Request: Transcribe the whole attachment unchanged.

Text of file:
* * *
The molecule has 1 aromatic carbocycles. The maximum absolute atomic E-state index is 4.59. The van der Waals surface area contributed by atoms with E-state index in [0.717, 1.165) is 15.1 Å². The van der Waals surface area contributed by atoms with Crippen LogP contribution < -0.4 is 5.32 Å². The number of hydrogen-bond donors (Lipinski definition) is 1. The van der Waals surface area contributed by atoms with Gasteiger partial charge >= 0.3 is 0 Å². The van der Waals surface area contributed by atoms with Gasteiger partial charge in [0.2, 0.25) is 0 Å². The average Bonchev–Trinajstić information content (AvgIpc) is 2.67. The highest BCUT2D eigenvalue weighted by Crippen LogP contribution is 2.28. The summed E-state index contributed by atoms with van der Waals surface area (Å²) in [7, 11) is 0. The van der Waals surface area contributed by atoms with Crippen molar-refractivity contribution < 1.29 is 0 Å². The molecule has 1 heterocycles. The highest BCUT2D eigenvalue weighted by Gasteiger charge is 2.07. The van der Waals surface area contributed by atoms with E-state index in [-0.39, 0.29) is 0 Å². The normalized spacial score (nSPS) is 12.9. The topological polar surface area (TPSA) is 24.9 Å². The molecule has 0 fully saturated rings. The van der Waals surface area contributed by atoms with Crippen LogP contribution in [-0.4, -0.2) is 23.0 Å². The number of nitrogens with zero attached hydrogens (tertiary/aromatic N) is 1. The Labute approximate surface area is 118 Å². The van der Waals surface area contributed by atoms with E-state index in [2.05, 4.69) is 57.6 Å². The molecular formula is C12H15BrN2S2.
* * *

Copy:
The molecule has 1 aromatic carbocycles. The maximum absolute atomic E-state index is 4.59. The van der Waals surface area contributed by atoms with E-state index in [0.717, 1.165) is 15.1 Å². The van der Waals surface area contributed by atoms with Crippen LogP contribution < -0.4 is 5.32 Å². The number of hydrogen-bond donors (Lipinski definition) is 1. The van der Waals surface area contributed by atoms with Gasteiger partial charge >= 0.3 is 0 Å². The van der Waals surface area contributed by atoms with Gasteiger partial charge in [0.2, 0.25) is 0 Å². The average Bonchev–Trinajstić information content (AvgIpc) is 2.67. The highest BCUT2D eigenvalue weighted by Crippen LogP contribution is 2.28. The summed E-state index contributed by atoms with van der Waals surface area (Å²) in [7, 11) is 0. The van der Waals surface area contributed by atoms with Crippen molar-refractivity contribution < 1.29 is 0 Å². The molecule has 1 heterocycles. The highest BCUT2D eigenvalue weighted by Gasteiger charge is 2.07. The van der Waals surface area contributed by atoms with E-state index in [-0.39, 0.29) is 0 Å². The normalized spacial score (nSPS) is 12.9. The topological polar surface area (TPSA) is 24.9 Å². The molecule has 0 fully saturated rings. The van der Waals surface area contributed by atoms with Crippen LogP contribution in [-0.4, -0.2) is 23.0 Å². The number of nitrogens with zero attached hydrogens (tertiary/aromatic N) is 1. The Labute approximate surface area is 118 Å². The van der Waals surface area contributed by atoms with E-state index in [2.05, 4.69) is 57.6 Å². The molecular formula is C12H15BrN2S2.